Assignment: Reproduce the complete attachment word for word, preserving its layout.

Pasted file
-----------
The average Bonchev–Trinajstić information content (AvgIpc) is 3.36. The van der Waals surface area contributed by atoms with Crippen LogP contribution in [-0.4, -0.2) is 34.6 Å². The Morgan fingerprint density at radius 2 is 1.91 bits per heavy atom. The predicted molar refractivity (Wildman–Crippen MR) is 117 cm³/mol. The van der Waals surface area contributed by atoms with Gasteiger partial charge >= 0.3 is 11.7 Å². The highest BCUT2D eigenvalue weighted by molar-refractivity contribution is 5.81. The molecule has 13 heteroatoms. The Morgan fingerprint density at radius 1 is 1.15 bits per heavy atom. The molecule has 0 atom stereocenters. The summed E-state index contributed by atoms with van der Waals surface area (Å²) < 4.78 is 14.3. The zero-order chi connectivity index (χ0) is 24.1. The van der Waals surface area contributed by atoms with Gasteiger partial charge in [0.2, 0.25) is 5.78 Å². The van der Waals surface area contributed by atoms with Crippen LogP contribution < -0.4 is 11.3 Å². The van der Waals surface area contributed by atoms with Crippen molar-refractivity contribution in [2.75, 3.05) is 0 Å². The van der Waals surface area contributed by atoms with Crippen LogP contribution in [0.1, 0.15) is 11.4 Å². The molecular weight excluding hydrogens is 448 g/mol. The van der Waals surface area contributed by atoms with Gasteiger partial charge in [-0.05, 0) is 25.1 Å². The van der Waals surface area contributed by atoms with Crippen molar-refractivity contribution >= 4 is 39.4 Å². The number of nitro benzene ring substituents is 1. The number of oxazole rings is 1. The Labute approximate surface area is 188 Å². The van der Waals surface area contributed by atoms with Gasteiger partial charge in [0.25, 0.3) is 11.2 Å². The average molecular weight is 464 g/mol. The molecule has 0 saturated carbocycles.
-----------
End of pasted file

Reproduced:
The average Bonchev–Trinajstić information content (AvgIpc) is 3.36. The van der Waals surface area contributed by atoms with Crippen LogP contribution in [-0.4, -0.2) is 34.6 Å². The Morgan fingerprint density at radius 2 is 1.91 bits per heavy atom. The predicted molar refractivity (Wildman–Crippen MR) is 117 cm³/mol. The van der Waals surface area contributed by atoms with Gasteiger partial charge >= 0.3 is 11.7 Å². The highest BCUT2D eigenvalue weighted by molar-refractivity contribution is 5.81. The molecule has 13 heteroatoms. The Morgan fingerprint density at radius 1 is 1.15 bits per heavy atom. The molecule has 0 atom stereocenters. The summed E-state index contributed by atoms with van der Waals surface area (Å²) < 4.78 is 14.3. The zero-order chi connectivity index (χ0) is 24.1. The van der Waals surface area contributed by atoms with Gasteiger partial charge in [0.2, 0.25) is 5.78 Å². The van der Waals surface area contributed by atoms with Crippen LogP contribution < -0.4 is 11.3 Å². The van der Waals surface area contributed by atoms with Crippen molar-refractivity contribution in [2.75, 3.05) is 0 Å². The van der Waals surface area contributed by atoms with Crippen LogP contribution in [0.1, 0.15) is 11.4 Å². The molecular weight excluding hydrogens is 448 g/mol. The van der Waals surface area contributed by atoms with Gasteiger partial charge in [-0.05, 0) is 25.1 Å². The van der Waals surface area contributed by atoms with Crippen molar-refractivity contribution >= 4 is 39.4 Å². The number of nitro benzene ring substituents is 1. The number of oxazole rings is 1. The Labute approximate surface area is 188 Å². The van der Waals surface area contributed by atoms with Gasteiger partial charge in [0.25, 0.3) is 11.2 Å². The average molecular weight is 464 g/mol. The molecule has 0 saturated carbocycles.